You may want to take the advisors advice and check in with him/her quarterly to get more comfortable with the rhythm of the markets.
Suzanne: Did the advisor you consulted with discuss your risk tolerance? If you would be tempted selling the funds in market corrections, then perhaps your not comfortable/ don't want the risk with the 60 stocks/40 fixed income, especially since you're asking if this is too conservative. Paying someone to manage your funds will incur additional fees, but may also not stop you from questioning the allocation. Perhaps decide how much stock vs fixed income you are comfortable before you choose which path to take.
Susanne, another nice aspect of the "all in one" target retirement funds is that they may help manage the emotion, as the market volatility is less obvious. If you held a stock fund and a bond fund, you might be tempted to sell the stock fund upon market drop. However, if the stock fund is part of a target retirement fund, the drop in the fund value would likely be mitigated by the bond holdings.
And another one from Marty
Hello Marty If you start the distributions earlier it will serve to lower the RMD amount at 70 1/2, but you will still have to take the RMD. I use this strategy with clients who have very large IRA's to help with the tax bill later.
Hi Marty - If you withdraw from IRA before 59 1/2 there is a penalty. After that you can withdraw whatever you want. There is no maximum, but remember you will owe taxes on the withdrawal. The minimum only starts when you're 70 1/2, as you state. As far as a recommended amount - that depends on your situation: cash flow, tax bracket, etc.
Hello Marty - Only when you reach 70 1/2 are you REQUIRED to start taking distributions. If you take distribution prior to age 59 1/2, then you could be access an early distribution penalty. There are a few exceptions for the penalty. Remember you will be paying income tax on all distributions, so depending on your income bracket and your need for the money should be considered.
Thanks, all. Some great advice for Marty!
Wonderful. Here's our next batch of questions from Samean
Samean, I'm not sure what your question is. If you're wondering if the 401(k) contributions are worthwhile, my answer is absolutely, given the match. This is free money, or 100% return on your contribution. Whether you contribute beyond the matched amount is less clear, depending on the rest of your situation, your husband's employer plans, ability to contribute to IRAs/Roths, etc.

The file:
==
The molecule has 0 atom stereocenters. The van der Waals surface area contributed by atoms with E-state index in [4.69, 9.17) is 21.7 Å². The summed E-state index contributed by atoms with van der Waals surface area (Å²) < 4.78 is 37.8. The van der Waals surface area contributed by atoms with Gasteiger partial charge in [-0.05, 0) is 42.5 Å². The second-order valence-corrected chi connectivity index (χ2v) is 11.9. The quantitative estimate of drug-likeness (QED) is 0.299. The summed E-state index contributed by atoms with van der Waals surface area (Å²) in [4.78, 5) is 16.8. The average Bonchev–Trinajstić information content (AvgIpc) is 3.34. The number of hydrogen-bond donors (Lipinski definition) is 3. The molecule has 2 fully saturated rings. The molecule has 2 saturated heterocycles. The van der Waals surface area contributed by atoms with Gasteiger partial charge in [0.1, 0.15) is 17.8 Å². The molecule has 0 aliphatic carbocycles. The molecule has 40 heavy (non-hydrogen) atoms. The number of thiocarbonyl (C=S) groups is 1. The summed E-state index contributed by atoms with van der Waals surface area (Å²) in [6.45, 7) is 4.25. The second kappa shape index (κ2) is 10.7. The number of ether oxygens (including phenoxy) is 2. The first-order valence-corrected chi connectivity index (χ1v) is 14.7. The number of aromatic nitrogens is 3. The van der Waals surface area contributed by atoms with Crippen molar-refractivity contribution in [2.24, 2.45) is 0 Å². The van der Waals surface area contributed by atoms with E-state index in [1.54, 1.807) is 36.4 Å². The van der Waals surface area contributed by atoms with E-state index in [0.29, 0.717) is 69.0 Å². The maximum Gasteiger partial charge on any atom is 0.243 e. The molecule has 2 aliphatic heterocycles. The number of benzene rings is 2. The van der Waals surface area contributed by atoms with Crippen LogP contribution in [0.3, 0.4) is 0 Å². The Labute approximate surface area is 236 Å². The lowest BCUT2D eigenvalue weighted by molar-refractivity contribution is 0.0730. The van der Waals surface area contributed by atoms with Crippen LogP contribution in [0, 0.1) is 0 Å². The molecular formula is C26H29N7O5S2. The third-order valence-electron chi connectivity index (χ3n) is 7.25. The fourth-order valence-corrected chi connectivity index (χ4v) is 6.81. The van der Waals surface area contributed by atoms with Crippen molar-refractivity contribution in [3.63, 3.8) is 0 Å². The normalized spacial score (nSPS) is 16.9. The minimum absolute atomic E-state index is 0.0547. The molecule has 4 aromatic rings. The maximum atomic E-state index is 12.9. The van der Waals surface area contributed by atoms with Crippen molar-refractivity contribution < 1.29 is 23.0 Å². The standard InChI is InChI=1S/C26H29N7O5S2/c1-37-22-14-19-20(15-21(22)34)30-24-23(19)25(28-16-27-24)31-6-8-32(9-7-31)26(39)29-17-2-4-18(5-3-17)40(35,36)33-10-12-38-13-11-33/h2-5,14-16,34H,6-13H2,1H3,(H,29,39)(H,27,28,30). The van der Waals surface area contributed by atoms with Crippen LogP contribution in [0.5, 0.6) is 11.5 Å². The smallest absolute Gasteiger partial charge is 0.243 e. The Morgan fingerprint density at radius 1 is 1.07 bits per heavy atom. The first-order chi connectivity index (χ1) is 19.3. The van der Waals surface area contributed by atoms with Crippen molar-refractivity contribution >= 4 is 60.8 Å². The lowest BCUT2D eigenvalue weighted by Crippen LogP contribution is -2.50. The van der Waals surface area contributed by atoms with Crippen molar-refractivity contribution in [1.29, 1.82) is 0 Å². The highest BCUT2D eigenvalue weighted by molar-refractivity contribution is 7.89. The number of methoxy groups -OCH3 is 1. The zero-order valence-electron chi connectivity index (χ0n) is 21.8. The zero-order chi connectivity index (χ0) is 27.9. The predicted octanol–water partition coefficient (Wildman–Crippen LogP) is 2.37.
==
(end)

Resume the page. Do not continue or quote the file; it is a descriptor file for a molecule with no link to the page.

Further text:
Yes, the 401k is taxed if you withdraw early. It's also taxed if you withdraw late. 401k contributions are tax deferred - so tax will always be due on withdrawals (unless it's a Roth 401k). If you withdraw early (generally before 59 1/2, 55 for some plans), you will owe penalty (10%) in addition to regular income tax.
That 's a great match at 7%! I don't think you can go wrong investing here, as for the tax , yes if you take it early in most cases it is taxes and a penalty of 10% applies. But remember , this is for retirement. Without knowing your cash flow or goals I can't adivise on whether you should be doing less that the 7%.
Hello Samean - It is true you are taxed when you withdraw from your 401k. If you withdraw early you will also pay a penalty. But if you do not contribute you are leaving 'free money' on the table. The money your employer contributes is actually free money to you.
Hi Alan -- with what you've described below I recommend you continue socking away money in your 401kwhere it grows tax deferred. Something I always remind clients of is that your kids can take a loan out for school. You cannot take a loan out for retirement.
Hello Alan -- Having your son take out a loan in his name, without you as a co-signer, is the great option. Your son has plenty of time to repay the loan and you only have less time to save for retirement. Once your son is out of school, you can decide how much of the loan you can afford to pay. Remember you can not borrow for your retirement!
Hi Alan - although I don't know your entire situation (living expenses, mortgage), it is unlikely I would recommend that you cease 401k contributions to help pay for your son's schooling. In my opinion, securing your future is, ultimately, securing your son's future.